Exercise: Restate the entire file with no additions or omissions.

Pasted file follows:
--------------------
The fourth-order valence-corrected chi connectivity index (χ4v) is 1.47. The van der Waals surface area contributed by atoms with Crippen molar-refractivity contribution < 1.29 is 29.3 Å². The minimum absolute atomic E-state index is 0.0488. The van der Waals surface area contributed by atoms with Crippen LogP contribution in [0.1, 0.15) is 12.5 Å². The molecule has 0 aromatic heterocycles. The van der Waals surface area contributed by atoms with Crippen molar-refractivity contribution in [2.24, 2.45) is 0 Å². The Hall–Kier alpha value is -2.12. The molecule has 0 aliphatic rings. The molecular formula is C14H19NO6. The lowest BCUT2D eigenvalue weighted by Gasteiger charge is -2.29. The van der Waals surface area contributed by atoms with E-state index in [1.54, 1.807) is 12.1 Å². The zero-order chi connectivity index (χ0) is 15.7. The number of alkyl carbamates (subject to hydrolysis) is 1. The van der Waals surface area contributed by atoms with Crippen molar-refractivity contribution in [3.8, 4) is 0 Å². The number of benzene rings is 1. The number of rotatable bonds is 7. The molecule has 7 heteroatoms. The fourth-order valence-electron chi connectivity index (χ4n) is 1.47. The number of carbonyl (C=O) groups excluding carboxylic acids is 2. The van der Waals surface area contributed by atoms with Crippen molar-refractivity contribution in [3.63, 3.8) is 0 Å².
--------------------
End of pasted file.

The fourth-order valence-corrected chi connectivity index (χ4v) is 1.47. The van der Waals surface area contributed by atoms with Crippen molar-refractivity contribution < 1.29 is 29.3 Å². The minimum absolute atomic E-state index is 0.0488. The van der Waals surface area contributed by atoms with Crippen LogP contribution in [0.1, 0.15) is 12.5 Å². The molecule has 0 aromatic heterocycles. The van der Waals surface area contributed by atoms with Crippen molar-refractivity contribution in [2.24, 2.45) is 0 Å². The Hall–Kier alpha value is -2.12. The molecule has 0 aliphatic rings. The molecular formula is C14H19NO6. The lowest BCUT2D eigenvalue weighted by Gasteiger charge is -2.29. The van der Waals surface area contributed by atoms with E-state index in [1.54, 1.807) is 12.1 Å². The zero-order chi connectivity index (χ0) is 15.7. The number of alkyl carbamates (subject to hydrolysis) is 1. The van der Waals surface area contributed by atoms with Crippen molar-refractivity contribution in [3.8, 4) is 0 Å². The number of benzene rings is 1. The number of rotatable bonds is 7. The molecule has 7 heteroatoms. The fourth-order valence-electron chi connectivity index (χ4n) is 1.47. The number of carbonyl (C=O) groups excluding carboxylic acids is 2. The van der Waals surface area contributed by atoms with Crippen molar-refractivity contribution in [3.63, 3.8) is 0 Å².